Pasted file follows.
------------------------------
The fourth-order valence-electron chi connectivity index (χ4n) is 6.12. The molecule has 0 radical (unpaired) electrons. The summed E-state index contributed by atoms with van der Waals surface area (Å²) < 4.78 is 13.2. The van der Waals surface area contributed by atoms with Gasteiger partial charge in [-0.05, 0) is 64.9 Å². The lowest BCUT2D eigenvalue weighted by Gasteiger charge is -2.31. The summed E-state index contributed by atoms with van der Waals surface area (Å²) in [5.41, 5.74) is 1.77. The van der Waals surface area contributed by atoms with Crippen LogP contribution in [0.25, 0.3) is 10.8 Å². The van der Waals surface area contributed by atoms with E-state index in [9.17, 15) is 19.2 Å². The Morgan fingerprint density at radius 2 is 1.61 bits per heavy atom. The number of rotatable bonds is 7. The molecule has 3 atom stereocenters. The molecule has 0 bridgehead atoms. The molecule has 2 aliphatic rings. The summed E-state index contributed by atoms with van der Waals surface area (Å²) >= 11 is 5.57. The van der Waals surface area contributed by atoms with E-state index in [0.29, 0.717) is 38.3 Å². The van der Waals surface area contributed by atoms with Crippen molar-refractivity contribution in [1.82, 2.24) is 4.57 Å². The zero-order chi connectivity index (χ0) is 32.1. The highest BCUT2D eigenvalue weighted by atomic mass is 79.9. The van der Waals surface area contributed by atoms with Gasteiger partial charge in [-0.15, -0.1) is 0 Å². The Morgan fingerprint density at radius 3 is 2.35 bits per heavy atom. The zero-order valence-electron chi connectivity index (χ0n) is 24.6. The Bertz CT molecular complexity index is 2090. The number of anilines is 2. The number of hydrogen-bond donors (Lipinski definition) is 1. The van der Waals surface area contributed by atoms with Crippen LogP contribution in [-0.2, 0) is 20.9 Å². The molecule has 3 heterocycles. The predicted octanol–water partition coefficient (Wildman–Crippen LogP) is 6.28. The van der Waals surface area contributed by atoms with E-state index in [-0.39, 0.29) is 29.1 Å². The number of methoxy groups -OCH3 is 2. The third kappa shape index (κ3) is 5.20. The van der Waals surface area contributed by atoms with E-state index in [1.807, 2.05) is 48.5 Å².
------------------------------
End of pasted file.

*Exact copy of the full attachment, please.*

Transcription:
The fourth-order valence-electron chi connectivity index (χ4n) is 6.12. The molecule has 0 radical (unpaired) electrons. The summed E-state index contributed by atoms with van der Waals surface area (Å²) < 4.78 is 13.2. The van der Waals surface area contributed by atoms with Gasteiger partial charge in [-0.05, 0) is 64.9 Å². The lowest BCUT2D eigenvalue weighted by Gasteiger charge is -2.31. The summed E-state index contributed by atoms with van der Waals surface area (Å²) in [5.41, 5.74) is 1.77. The van der Waals surface area contributed by atoms with Crippen LogP contribution in [0.25, 0.3) is 10.8 Å². The van der Waals surface area contributed by atoms with E-state index in [9.17, 15) is 19.2 Å². The Morgan fingerprint density at radius 2 is 1.61 bits per heavy atom. The number of rotatable bonds is 7. The molecule has 3 atom stereocenters. The molecule has 0 bridgehead atoms. The molecule has 2 aliphatic rings. The summed E-state index contributed by atoms with van der Waals surface area (Å²) >= 11 is 5.57. The van der Waals surface area contributed by atoms with E-state index in [0.29, 0.717) is 38.3 Å². The van der Waals surface area contributed by atoms with Crippen molar-refractivity contribution in [1.82, 2.24) is 4.57 Å². The zero-order chi connectivity index (χ0) is 32.1. The highest BCUT2D eigenvalue weighted by atomic mass is 79.9. The van der Waals surface area contributed by atoms with Gasteiger partial charge in [-0.15, -0.1) is 0 Å². The Morgan fingerprint density at radius 3 is 2.35 bits per heavy atom. The zero-order valence-electron chi connectivity index (χ0n) is 24.6. The Bertz CT molecular complexity index is 2090. The number of anilines is 2. The number of hydrogen-bond donors (Lipinski definition) is 1. The van der Waals surface area contributed by atoms with Crippen LogP contribution in [-0.2, 0) is 20.9 Å². The molecule has 3 heterocycles. The predicted octanol–water partition coefficient (Wildman–Crippen LogP) is 6.28. The van der Waals surface area contributed by atoms with E-state index in [-0.39, 0.29) is 29.1 Å². The number of methoxy groups -OCH3 is 2. The third kappa shape index (κ3) is 5.20. The van der Waals surface area contributed by atoms with E-state index in [1.807, 2.05) is 48.5 Å².